Am I missing something??

danceSo, things have been psycho at my house lately. The kids aren’t even in school currently,  but Erron and I still feel like we are ships passing in the night. It’s good stuff: swim, Sister’s wedding festivities, VBS meetings, but just, you know… crazy. Erron and I have gotten sideways more than a few times over unmet and unrealistic expectations of each other and ourselves. I hear the same type of argument played out in different ways from my other married-with-young-children friends. She’s annoyed with him for getting home later than she’d like, he’s working his butt off…. his commute home is at least 30 minutes and he’s frustrated with her for being annoyed. Then she takes the argument one step further because he obviously doesn’t understand how hard it to “commute” home from swim in rush hour traffic, at dinner time, with two equally exhausted and ferociously hungry little people. With no dinner plans. Because she was at swim. And by ‘she’ I mean ‘me.’ But whatever. I CANNOT be the only one.

The other day I had this gem of a conversation with Shepherd who was raiding the pantry at 4:45 pm.

Me: Shep, you cannot have pretzels for dinner. What can I make you? Eggs? PPJ? Yogurt and cheerios? What will you eat?? Not pretzels.

Shep: How about a sandwich with Nutella?

Me: Nope. You can’t have chocolate for dinner.

Shep: Breakfast drink? (Ensure)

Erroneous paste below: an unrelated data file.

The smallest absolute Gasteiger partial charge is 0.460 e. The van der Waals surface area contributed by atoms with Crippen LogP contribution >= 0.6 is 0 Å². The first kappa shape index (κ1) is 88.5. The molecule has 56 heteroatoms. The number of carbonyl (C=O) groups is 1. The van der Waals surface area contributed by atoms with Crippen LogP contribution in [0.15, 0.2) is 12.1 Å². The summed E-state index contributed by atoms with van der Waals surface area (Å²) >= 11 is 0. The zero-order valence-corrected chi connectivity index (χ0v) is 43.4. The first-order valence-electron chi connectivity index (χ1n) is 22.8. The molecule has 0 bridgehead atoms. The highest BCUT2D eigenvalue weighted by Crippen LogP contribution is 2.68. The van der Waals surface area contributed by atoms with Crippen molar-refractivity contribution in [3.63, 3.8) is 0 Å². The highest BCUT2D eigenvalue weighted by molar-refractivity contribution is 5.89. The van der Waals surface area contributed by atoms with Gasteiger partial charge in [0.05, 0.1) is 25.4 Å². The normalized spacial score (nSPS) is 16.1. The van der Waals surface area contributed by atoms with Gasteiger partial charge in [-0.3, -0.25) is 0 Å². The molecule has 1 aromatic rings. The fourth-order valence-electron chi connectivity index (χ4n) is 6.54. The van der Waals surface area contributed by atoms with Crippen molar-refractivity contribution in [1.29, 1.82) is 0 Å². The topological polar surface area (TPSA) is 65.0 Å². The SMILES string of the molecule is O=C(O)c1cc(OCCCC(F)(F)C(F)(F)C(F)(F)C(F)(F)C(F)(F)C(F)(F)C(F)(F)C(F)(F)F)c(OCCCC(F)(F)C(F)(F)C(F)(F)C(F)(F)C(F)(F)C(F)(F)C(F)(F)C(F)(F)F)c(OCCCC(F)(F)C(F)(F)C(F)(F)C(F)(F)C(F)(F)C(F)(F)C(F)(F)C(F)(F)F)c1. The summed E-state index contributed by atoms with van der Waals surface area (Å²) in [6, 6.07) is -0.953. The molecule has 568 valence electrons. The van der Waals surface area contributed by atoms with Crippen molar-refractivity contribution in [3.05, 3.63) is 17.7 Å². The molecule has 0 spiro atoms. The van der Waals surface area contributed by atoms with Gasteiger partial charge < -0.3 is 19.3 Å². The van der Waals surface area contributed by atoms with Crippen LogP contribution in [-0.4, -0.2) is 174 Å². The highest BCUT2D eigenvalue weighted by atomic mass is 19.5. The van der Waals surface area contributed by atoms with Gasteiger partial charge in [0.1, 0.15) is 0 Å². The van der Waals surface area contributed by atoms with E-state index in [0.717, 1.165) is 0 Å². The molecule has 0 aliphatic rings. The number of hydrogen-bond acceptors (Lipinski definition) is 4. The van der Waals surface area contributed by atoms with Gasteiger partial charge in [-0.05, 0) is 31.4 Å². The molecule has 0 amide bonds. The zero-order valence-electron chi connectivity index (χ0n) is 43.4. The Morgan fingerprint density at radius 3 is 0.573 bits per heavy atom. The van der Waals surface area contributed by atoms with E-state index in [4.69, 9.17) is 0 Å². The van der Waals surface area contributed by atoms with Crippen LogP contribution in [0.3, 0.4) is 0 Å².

Me: Um, NO. You can’t have chocolate milk for dinner either. Eggs?

Shep: I know! What about waffles?

Me: Shep! No! You just lick off the powdered sugar. Quesadillas? Stir fry??

Shep: (now whimpering) I just want a piece of bread and some nutella!! (Fake tears.)

This went on for an absurd amount of time until I caved and spread peanut butter AND nutella onto two pieces of bread. Cooking dinner is so stressful.

I know these are first world problems. I’m living out my dream job and I believe the old ladies when they tell me someday, not too long from now, Erron and I will look back on these days and crave them.  And I sincerely believe the struggle of one income, and the temporary loss of my identity is worth it. I feel the sweetness and brevity of this time in bits and spurts throughout each day. But some of the other minutes (hours)….I wonder, “Am I MISSING something??” This load of laundry is not going to change the world, and I’m feeding my kids breakfast for dinner. Again. Is this it?! Will my greatest achievements be an empty laundry basket and the day I can prepare a family meal that includes side dishes? Will my family even sit down at a set table and eat it?? A set dinner table—we got big dreams over here at the Weig house. Because I’m totally in control of my thought life, my mind jumps into fast forward and I start to panic. I’m suddenly 50 and I haven’t made any significant impact on the world around me. Also, my kids are going to college and still have no idea what’s on the dirty dozen list. They don’t eat clean. They don’t even eat vegetables. I have failed my life.